Ex-ally: Christie seemed happy about bridge gridlock
Newark, N.J. — Gov. Chris Christie was told about the epic 2013 traffic jam at the George Washington Bridge while it was underway, seemed happy about it and joked sarcastically that there was nothing political going on, a former loyalist testified Tuesday in the scandal that helped destroy Christie’s White House ambitions.
David Wildstein, a former executive at the agency that oversees New York-area bridges and tunnels, took the stand for the prosecution at the trial of two one-time Christie allies accused of engineering the four days of gridlock to punish a Democratic mayor for not endorsing Christie. Wildstein has pleaded guilty.
Wildstein’s account was the first testimony to suggest that Christie knew about the scheme while it was unfolding.
Christie has repeatedly denied that and has not been charged with a crime.
On Tuesday, the Republican governor said: “All kinds of stuff is going on up in a courtroom in Newark. I want to be really clear: I have not and will not say anything different than I’ve been saying since January 2014. No matter what is said up there, I had no knowledge prior to or during these lane realignments.”
Bridget Kelly, Christie’s former deputy chief of staff, and Bill Baroni, a former executive at the Port Authority of New York and New Jersey, are on trial, charged with conspiracy, fraud and civil rights deprivation in the alleged political revenge plot.
Wildstein, a former high-ranking official at the Port Authority, testified that Christie was told about the traffic in Fort Lee on the third day of the gridlock during a Sept. 11 memorial event.
Wildstein said Baroni told Christie there was “a tremendous amount of traffic in Fort Lee” that morning and that Mayor Mark Sokolich was “very frustrated” he wasn’t getting his phone calls returned. Baroni then told the governor that Wildstein was watching over the situation, Wildstein testified.
“Well, I’m sure Mr. Edge would never be involved in anything political,” Christie responded sarcastically, and then laughed, according to Wildstein. “Wally Edge” was a pseudonym Wildstein used while publishing a New Jersey politics website.
Prosecutors showed jurors several photographs from the day showing Baroni, Wildstein and Christie talking.
Wildstein said he and Baroni had talked the night before about telling Christie at the 9/11 event because they were proud of what they had done. He said that during the planning of the scheme, Kelly had said the governor was “going to love it.”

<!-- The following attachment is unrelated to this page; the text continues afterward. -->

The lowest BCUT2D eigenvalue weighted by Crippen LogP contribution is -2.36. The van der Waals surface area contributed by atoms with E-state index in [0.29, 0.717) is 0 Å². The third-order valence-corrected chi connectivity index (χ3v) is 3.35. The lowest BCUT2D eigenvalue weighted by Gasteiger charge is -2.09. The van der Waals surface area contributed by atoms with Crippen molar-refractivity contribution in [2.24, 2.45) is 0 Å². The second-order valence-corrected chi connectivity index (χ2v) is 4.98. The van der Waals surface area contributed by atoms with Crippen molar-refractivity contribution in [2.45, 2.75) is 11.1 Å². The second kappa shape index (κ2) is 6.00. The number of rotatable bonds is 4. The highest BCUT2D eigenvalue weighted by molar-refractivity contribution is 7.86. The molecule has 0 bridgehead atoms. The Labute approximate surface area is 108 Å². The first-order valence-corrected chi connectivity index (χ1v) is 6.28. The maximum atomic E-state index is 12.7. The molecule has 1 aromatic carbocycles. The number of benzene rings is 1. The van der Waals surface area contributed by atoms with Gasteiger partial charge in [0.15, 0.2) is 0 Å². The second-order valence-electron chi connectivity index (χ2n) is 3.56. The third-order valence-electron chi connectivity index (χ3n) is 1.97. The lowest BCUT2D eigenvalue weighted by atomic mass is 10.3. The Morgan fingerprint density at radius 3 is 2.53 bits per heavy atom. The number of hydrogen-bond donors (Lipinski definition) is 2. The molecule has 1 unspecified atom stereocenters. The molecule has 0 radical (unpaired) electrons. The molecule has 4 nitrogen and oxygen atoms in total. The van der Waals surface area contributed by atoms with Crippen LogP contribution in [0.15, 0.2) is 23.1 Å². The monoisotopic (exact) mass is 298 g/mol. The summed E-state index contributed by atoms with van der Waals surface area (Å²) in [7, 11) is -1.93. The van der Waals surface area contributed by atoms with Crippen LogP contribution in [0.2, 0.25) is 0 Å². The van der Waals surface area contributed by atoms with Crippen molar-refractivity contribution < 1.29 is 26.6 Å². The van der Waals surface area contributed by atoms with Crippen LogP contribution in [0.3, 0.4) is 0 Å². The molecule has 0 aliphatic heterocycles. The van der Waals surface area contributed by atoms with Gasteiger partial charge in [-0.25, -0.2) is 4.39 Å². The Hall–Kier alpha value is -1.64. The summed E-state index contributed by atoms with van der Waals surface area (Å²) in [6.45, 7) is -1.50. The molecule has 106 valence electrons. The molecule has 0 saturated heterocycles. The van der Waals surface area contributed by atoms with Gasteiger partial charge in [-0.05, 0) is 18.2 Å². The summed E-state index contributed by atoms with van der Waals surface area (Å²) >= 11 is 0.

The closing of two of three access lanes to the George Washington Bridge caused bumper-to-bumper traffic in Fort Lee, held up school buses and emergency vehicles, and left drivers fuming behind the wheel for hours at one of the busiest spans in the world. The bridge connects New Jersey to New York City.
For months afterward, Port Authority officials insisted the lane closings were part of a traffic study. But the scandal broke wide open with the release of emails and text messages, including one from Kelly to Wildstein in which she said: “Time for some traffic problems in Fort Lee.”
Last week, Wildstein testified that Christie’s office used the rich and powerful Port Authority to reward local Democratic officials whose endorsements were sought during Christie’s 2013 re-election campaign. Sokolich was one of the local officials courted by the Christie camp.
Christie was hoping at the time for a big landslide victory to demonstrate his crossover appeal if he were to run for president; he wound up winning re-election easily.
In the end, the scandal helped sink Christie’s White House campaign. While Christie once topped national polls ahead of the 2016 GOP primaries, he dropped out after New Hampshire and said recently that the scandal probably influenced Trump’s decision not to pick him as his running mate.
While Christie is now leading Trump’s transition team, Trump said last December that Christie “totally knew” about the lane closings.
The furor has brought to light some of the hardball tactics used by the Christie administration and reinforced his reputation as a bully. In the 2 1/2 years since the scandal broke, his critics have argued that even if didn’t know about the traffic scheme, he created an atmosphere in which his underlings believed such tactics were acceptable.
Christie, whose name is on a list of potential witnesses at the trial, has been meeting the attention recently with a heavier-than-usual schedule.
On Monday, Wildstein testified that he informed Christie’s campaign manager, Bill Stepien, about the lane-closing plot shortly before it was put into action. A Stepien lawyer denied it, and Stepien — who is now working for Trump’s presidential campaign — has not been charged.